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I wrote a smarter pointer class. And to make the following code correct

ZhjSmartPointer<int> a(new int);  
assert(a != NULL); 

I overload the != operator like this:

bool operator !=(T *ptr) const; 

however, this leads to a compile error like this:

ZhjSmartPointer.h:132: note: candidate 1: bool ZhjSmartPointer::operator!=(T*) const [with T = Test] test.cpp:41: note: candidate 2: operator!=(int, int)

I'm confuse with how a ZhjSmartPointer can be transfered into an int

The Code of SmartPointer class is like this:

template <typename T>
class ZhjSmartPointer {
    explicit ZhjSmartPointer(T *ptr);

    ZhjSmartPointer(const ZhjSmartPointer &smartPtr);
    ZhjSmartPointer &operator =(const ZhjSmartPointer &smartPtr);

    operator bool() const;
    T &operator *() const;
    T *operator ->() const;
    bool operator ==(const ZhjSmartPointer &smartPtr) const;
    bool operator !=(const ZhjSmartPointer &smartPtr) const;

    bool operator ==(T *ptr) const;
    bool operator !=(T *ptr) const;

    void copyPtr(const ZhjSmartPointer &smartPtr);
    void deletePtr();
    T *ptr_;
    size_t *refCnt_;

I guess because I overload the 'bool' operator, 'ZhjSmartPointer -> bool -> int' leads to this problem.Is this right?

Sorry,It is just a compile warning, not a error. Someone suggest me not overloading != with parameter(T *), after all, we already have overloaded 'bool'.It will be fine to write codes like these:
ZhjSmartPointer a(new int);
if (a) { ..........

share|improve this question
a constructor taking in a int as parameter without explicit could cause that conversion. – phoeagon Feb 21 '13 at 5:15
The constructor wouldn't take an int (well T), but a int* (T*), so the "implicit constructor conversion" exists doesn't make much sense. What does make sense is the assumption that you allow an implicit conversion from ZhjSmartPointer<int> to int which would then lead to this error. Really not much you can do, apart from using intptr or removing the implicit conversion. – Voo Feb 21 '13 at 5:29
As I said in my answer below, it works for me on g++ 4.6.3 with a warning issued. So I guess it is compiler-dependent. What's your compiler? – phoeagon Feb 21 '13 at 5:44
up vote 0 down vote accepted

I guess because I overload the 'bool' operator, 'ZhjSmartPointer -> bool -> int' leads to this problem.Is this right?

I think so.

But have you defined any conversion operator for ZhjSmartPointer?

#include <cassert>
#include <cstddef>

template <class T>
class ZhjSmartPointer{
    ZhjSmartPointer (T* _ptr)
    :ptr_saved(_ptr){    }
    bool operator !=(T *ptr) const{
        return ptr!=ptr_saved;
    T* ptr_saved;
int main(){
    ZhjSmartPointer<int> a(new int);  
    assert(a != NULL);     

This compiles for me though (g++ 4.6.3). adding:

    operator bool() const{
        return ptr_saved!=0;

g++ 4.6.3 issues a warning, but still it compiles.

1.cpp:9:14: Candidate 1: bool ZhjSmartPointer<T>::operator!=(T*) const [with T = int]
1.cpp:20:9: Candidate 2: operator!=(int, int) <builtin>


Surprisingly NULL is an int, not a void*.

Declaring your constructor like:

ZhjSmartPointer<int> a(new int);  

enables the conversion from int to ZhjSmartPointer. Instead, add an explicit:

explicit ZhjSmartPointer<int> a(new int); 

to suppress this conversion.

share|improve this answer
How is the former (or the latter) a constructor declaration ? All I see is a variable declaration. In fact, explicit can only appear on non-static member functions; the snippet above won't even compile. – WhozCraig Feb 21 '13 at 5:27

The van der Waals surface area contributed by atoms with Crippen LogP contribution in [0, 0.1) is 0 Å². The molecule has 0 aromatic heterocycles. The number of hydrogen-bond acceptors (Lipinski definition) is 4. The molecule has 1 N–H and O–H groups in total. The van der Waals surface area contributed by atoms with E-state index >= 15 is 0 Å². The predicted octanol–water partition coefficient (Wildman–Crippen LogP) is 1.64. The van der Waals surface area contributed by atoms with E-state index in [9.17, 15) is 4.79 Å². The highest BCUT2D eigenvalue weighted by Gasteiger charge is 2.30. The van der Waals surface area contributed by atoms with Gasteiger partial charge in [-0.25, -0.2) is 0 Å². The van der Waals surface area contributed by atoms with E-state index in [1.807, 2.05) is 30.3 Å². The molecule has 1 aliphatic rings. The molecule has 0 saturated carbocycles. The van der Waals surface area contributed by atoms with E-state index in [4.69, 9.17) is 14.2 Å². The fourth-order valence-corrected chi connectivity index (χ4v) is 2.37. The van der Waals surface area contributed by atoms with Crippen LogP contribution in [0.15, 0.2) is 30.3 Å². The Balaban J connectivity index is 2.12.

In C++ NULL is defined as 0, not (void*)0, in fact most textbooks will tell you to use 0 instead of NULL.

If you're using C++11 you should be using nullptr by the way

Your problem is indeed the bool implicit conversion. To fix your problem overload operator not (!) instead.

share|improve this answer
In C++11 there's nullptr which is a different type to 0; NULL and 0 are semantically different and it's bad practice to depend on the fact that they equate, so "most textbooks" contain bad advice. – congusbongus Feb 21 '13 at 5:20
@CongXu Nope, NULL and 0 are exactly the same thing semantically in C++. Relying on this fact is perfectly fine (you may say "But what if the hardware represents null pointers differently?" In which case I'd say: "The standard says the compiler has to take care to convert this correctly"). Not that I like this fact - nullptr is nice. – Voo Feb 21 '13 at 5:22
@Voo By "semantically" I meant with respect to the programmer, i.e. you should be using NULL for pointers and 0 for numbers, even though they are guaranteed to be equal. With respect to the language it's the other way around; sorry for the confusion. – congusbongus Feb 21 '13 at 5:28
@CongXu Ah yes there we agree. Some people seem to prefer 0 to NULL though - Bjarne Stroustroup being the most famous example I can think of (his explanation is "I prefer to avoid macros") - to each their own, I prefer NULL (although having an explicit 0 makes problems with overload resolution clearer), respectively nullptr in c++11 – Voo Feb 21 '13 at 5:31
@CongXu You are incorrect, in the beginnings of C++ NULL was actually not 0 but still (void*)0, which is not allowed to be implicitly cast to a pointer of any type T other than void which means that ptr == NULL is fine as ptr will be converted implicitly to void*, but T* ptr = NULL is not fine. In C++ it was expressly the intention to use 0 and not NULL. However since unbending programmers still wanted to use NULL, NULL was changed in C++ to be 0 instead. In C++11 we now have nullptr to solve the issue. – wich Feb 21 '13 at 5:33

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